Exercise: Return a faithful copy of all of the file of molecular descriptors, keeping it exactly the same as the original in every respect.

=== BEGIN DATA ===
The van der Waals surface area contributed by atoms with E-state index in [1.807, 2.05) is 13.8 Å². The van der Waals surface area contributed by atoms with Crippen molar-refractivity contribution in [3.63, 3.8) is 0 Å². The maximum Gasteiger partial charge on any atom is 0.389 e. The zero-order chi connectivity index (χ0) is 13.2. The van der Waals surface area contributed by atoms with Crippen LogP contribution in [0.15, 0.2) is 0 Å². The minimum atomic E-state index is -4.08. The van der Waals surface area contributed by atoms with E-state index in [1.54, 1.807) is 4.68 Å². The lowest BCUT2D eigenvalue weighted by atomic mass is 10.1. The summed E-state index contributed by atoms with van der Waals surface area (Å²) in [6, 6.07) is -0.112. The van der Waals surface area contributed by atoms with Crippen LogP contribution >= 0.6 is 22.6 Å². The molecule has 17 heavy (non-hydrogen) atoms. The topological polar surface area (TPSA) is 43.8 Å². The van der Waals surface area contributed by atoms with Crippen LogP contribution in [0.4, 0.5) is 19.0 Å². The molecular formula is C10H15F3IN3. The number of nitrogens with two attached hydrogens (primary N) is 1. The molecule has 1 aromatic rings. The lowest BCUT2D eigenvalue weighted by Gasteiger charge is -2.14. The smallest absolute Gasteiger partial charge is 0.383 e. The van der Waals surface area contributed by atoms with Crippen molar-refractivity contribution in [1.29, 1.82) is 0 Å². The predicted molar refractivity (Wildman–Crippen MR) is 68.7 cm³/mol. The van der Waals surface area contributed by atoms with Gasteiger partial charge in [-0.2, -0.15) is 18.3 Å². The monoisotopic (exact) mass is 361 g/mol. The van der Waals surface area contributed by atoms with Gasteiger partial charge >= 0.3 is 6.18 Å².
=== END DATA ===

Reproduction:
The van der Waals surface area contributed by atoms with E-state index in [1.807, 2.05) is 13.8 Å². The van der Waals surface area contributed by atoms with Crippen molar-refractivity contribution in [3.63, 3.8) is 0 Å². The maximum Gasteiger partial charge on any atom is 0.389 e. The zero-order chi connectivity index (χ0) is 13.2. The van der Waals surface area contributed by atoms with Crippen LogP contribution in [0.15, 0.2) is 0 Å². The minimum atomic E-state index is -4.08. The van der Waals surface area contributed by atoms with E-state index in [1.54, 1.807) is 4.68 Å². The lowest BCUT2D eigenvalue weighted by atomic mass is 10.1. The summed E-state index contributed by atoms with van der Waals surface area (Å²) in [6, 6.07) is -0.112. The van der Waals surface area contributed by atoms with Crippen LogP contribution >= 0.6 is 22.6 Å². The molecule has 17 heavy (non-hydrogen) atoms. The topological polar surface area (TPSA) is 43.8 Å². The van der Waals surface area contributed by atoms with Crippen LogP contribution in [0.4, 0.5) is 19.0 Å². The molecular formula is C10H15F3IN3. The number of nitrogens with two attached hydrogens (primary N) is 1. The molecule has 1 aromatic rings. The lowest BCUT2D eigenvalue weighted by Gasteiger charge is -2.14. The smallest absolute Gasteiger partial charge is 0.383 e. The van der Waals surface area contributed by atoms with Crippen molar-refractivity contribution in [1.29, 1.82) is 0 Å². The predicted molar refractivity (Wildman–Crippen MR) is 68.7 cm³/mol. The van der Waals surface area contributed by atoms with Gasteiger partial charge in [-0.2, -0.15) is 18.3 Å². The monoisotopic (exact) mass is 361 g/mol. The van der Waals surface area contributed by atoms with Gasteiger partial charge >= 0.3 is 6.18 Å².